Have you noticed the ridiculous number of Black Friday sales? How about the big debate about stores being open on Thanksgiving? Way to go, Costco, I say! Americans have noticed the loss of Thanksgiving in the hoopla over Halloween and the Christmas scramble. The small touch of orange, yellow and brown gets lost behind advertisements about football. Whatever happened to our attitude of gratitude? It was gobbled up in greed.
I remember working at Gold Circle in Columbus, Ohio back in the early 80's. I was obviously pregnant with my first child, working in the ladies' accessories department. That year Cabbage Patch dolls had become the toy of the season. As I was clearing the emptied boxes out of the way, the front doors opened for the day. A sudden rush from the front of the store to toys began. My department was on the warpath of these competitors for coveted toys. As I was ready to step out of the main aisle, I was rammed in the back with a shopping cart! This crazed woman never apologized or checked to see if I was okay. The toy department was ripped to shreds by voracious pirrahnas in short order. I was left with only a nasty bruise, thankfully. I have since sworn off shopping during such a crazy time. I'd rather focus on other things.
Not another Thanksgiving message like all the others every year?! Nope! Not the same. In fact, you may think that I got lost in my calendar. The Bible is such a treasure trove of valuable insights for our lives. No need to be stuck in the same' ole, same 'ole!
Let's look at the anointing of Jesus for His burial in three passages: John 12:1-11, Matthew 26:6-12, and Mark 14:3-9. Jesus and his disciples are eating dinner at Simon the Leper's house. He was there six days before Passover. In fact, it was six days before the Last Supper. Lazarus, the man He raised from the dead was there. His sister, Martha, served everyone. It sounds like Judas Iscariot might be the son of Simon the leper. As they were eating and talking, Mary, Lazarus' and Martha's sister came in. She had an alabaster jar of spikenard, a very expensive perfume that cost a year's wages. It was used for preparing a body for burial. The aroma filled the room as she poured it on Jesus' head and wiped it up from His feet with her hair. She anointed Him for burial and washed His feet. This same act shows up in Luke 7:336-50 by a "sinful woman" at Simon the Pharisee's house right after John the Baptist was beheaded. Same woman? Maybe, but doubtful. The Luke passage was early in Jesus' ministry. This act by Mary happened at the end of His ministry. What a tremendous act of worship on her part.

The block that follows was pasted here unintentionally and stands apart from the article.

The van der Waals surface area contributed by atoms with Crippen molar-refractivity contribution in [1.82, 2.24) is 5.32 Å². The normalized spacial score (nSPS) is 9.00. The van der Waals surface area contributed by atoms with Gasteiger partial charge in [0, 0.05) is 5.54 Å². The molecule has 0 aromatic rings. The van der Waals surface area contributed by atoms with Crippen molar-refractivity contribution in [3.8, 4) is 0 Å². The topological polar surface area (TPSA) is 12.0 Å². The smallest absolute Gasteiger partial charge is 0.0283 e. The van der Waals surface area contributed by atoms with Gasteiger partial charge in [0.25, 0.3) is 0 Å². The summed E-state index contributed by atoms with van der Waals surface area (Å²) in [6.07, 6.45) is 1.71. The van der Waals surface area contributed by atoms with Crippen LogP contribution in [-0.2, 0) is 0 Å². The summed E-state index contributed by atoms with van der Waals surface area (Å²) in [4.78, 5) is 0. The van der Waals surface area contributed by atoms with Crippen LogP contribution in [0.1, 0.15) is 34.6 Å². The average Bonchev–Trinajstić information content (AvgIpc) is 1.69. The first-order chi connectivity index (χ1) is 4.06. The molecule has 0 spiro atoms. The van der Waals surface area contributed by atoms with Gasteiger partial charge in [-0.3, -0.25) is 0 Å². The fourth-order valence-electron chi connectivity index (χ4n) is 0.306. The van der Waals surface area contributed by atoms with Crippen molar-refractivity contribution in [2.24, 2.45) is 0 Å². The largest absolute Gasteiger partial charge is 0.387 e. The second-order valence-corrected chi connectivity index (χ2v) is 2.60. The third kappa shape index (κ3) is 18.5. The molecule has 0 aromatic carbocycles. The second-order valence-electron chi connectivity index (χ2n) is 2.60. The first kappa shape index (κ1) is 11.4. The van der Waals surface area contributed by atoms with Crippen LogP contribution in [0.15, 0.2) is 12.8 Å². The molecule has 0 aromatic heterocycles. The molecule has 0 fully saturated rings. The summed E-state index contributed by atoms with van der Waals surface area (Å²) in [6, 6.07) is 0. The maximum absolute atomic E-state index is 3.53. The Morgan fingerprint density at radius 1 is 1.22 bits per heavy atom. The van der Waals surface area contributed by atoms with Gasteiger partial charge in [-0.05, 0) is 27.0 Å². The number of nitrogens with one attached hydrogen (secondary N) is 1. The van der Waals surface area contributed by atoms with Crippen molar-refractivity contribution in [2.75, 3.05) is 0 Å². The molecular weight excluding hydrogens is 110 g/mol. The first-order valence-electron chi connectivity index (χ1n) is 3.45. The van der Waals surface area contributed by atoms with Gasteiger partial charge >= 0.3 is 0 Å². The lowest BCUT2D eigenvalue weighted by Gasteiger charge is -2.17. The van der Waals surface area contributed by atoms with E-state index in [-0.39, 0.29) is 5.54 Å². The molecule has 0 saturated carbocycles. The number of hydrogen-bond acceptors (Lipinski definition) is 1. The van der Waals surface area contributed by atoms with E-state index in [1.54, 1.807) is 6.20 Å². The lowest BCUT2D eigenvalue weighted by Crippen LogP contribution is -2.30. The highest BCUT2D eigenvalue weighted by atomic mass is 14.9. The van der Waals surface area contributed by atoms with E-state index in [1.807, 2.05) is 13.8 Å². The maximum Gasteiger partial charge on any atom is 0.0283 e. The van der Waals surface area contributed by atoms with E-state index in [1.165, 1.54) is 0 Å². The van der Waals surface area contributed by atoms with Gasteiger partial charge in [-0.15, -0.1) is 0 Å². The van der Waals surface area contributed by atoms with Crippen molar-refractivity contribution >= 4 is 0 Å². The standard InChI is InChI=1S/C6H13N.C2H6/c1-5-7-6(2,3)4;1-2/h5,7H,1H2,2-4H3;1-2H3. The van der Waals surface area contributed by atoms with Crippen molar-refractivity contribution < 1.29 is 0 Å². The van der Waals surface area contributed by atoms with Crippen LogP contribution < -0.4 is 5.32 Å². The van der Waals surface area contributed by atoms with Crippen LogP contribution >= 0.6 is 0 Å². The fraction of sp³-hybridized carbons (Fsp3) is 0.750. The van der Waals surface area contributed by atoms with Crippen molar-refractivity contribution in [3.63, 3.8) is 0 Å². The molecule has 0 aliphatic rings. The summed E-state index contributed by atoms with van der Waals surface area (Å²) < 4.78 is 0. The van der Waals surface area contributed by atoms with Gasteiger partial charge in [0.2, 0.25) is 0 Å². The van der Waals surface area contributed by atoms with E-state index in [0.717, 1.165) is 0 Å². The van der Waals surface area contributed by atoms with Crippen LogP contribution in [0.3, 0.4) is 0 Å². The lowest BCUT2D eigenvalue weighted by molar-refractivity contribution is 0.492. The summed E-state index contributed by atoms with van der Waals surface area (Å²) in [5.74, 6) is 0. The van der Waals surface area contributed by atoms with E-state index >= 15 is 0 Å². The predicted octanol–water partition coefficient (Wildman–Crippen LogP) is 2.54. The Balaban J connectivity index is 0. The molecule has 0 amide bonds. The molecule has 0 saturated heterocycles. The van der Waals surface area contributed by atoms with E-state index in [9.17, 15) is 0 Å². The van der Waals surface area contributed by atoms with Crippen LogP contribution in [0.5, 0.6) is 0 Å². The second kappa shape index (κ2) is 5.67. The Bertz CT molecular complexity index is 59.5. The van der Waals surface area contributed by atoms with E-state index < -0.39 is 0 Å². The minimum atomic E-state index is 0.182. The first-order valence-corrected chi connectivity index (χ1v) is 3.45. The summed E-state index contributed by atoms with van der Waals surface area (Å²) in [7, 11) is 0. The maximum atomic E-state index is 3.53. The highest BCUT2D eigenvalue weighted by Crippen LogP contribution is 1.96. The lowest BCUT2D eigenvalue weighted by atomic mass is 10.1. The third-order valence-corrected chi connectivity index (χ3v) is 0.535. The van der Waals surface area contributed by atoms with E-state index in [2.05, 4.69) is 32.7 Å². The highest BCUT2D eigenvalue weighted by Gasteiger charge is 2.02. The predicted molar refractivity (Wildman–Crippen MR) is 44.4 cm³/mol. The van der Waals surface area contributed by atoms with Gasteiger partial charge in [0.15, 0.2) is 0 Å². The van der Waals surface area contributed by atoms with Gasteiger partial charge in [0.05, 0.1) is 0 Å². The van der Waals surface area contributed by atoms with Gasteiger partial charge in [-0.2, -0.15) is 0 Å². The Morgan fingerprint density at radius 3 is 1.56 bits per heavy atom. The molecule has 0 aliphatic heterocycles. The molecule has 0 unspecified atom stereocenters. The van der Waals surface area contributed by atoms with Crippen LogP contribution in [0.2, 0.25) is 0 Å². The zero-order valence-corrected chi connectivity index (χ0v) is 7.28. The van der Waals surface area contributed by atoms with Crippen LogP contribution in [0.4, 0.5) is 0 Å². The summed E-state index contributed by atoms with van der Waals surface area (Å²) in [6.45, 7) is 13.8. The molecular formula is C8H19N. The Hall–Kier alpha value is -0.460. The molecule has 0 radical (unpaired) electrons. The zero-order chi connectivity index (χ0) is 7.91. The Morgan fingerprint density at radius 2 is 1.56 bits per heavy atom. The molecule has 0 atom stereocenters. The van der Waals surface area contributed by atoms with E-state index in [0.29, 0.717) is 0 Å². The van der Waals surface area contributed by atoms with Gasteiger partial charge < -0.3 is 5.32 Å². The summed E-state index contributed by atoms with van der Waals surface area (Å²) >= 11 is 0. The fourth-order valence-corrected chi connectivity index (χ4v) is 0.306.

Suddenly indignation arose. Judas said she should have used the money for food for the poor instead. He didn't care about the poor since he pilfered from the troupe's coffers. The disciples chimed in. Why were they caught up in the amount of money the perfume cost? Why didn't they ask about her use of burial perfume on Him?
Jesus straightened them out immediately. He corrected them for their attitudes being focused in the wrong place. When He told them that she had anointed Him for His burial, He was telling them 1) He was going to die and 2) she had performed an extravagant act of worship. Time for an attitude adjustment!
Mary gave thanks through her worship of Jesus. She spared no expense to do such a beautiful thing for Him. Judas was a disgraceful jerk! He wasn't there because he loved Jesus. He was there for what he could get, which shows when he leaves the meal to sell Jesus to the Pharisees. Attitude makes all the difference.
What about us? What are we thankful about? Do we share in Thanksgiving rah-rah sessions on social media then go out on Black Friday like a maniac trying to score that prize? Hopefully, not. Not everyone who shops the day after Thanksgiving behaves badly. I remember a man who was thankful for the ability to come to the gym to work out. He said not everyone can. That was a different view. A woman with MS at a YMCA was thankful that she could still use her walker instead of being confined to a wheelchair. Another member was grateful her son was able to come home from Afghanistan for the holidays. We can be thankful for the things we have and are capable of obtaining. However, most of the worthwhile things we are thankful for aren't obtained with money.
We have the opportunity to share God's gift with others. Let us follow Mary's example of Thanks. We should show our gratitude to our Savior for salvation. It was an outrageously expensive gift He gave us. He spared no expense. Find needs to meet. Mary anointed Him for burial. Is there someone who has a need God has enabled you to fill? We can also redirect people to our Savior as Jesus did for His disciples. They needed to see what was really going on. Is there someone who needs to be introduced to Jesus or has their priorities mixed up you can help? Go, give thanks!
God bless you! Have a grateful Thanksgiving!
A blog post from my archives: Thanksgiving Feast Re-constructed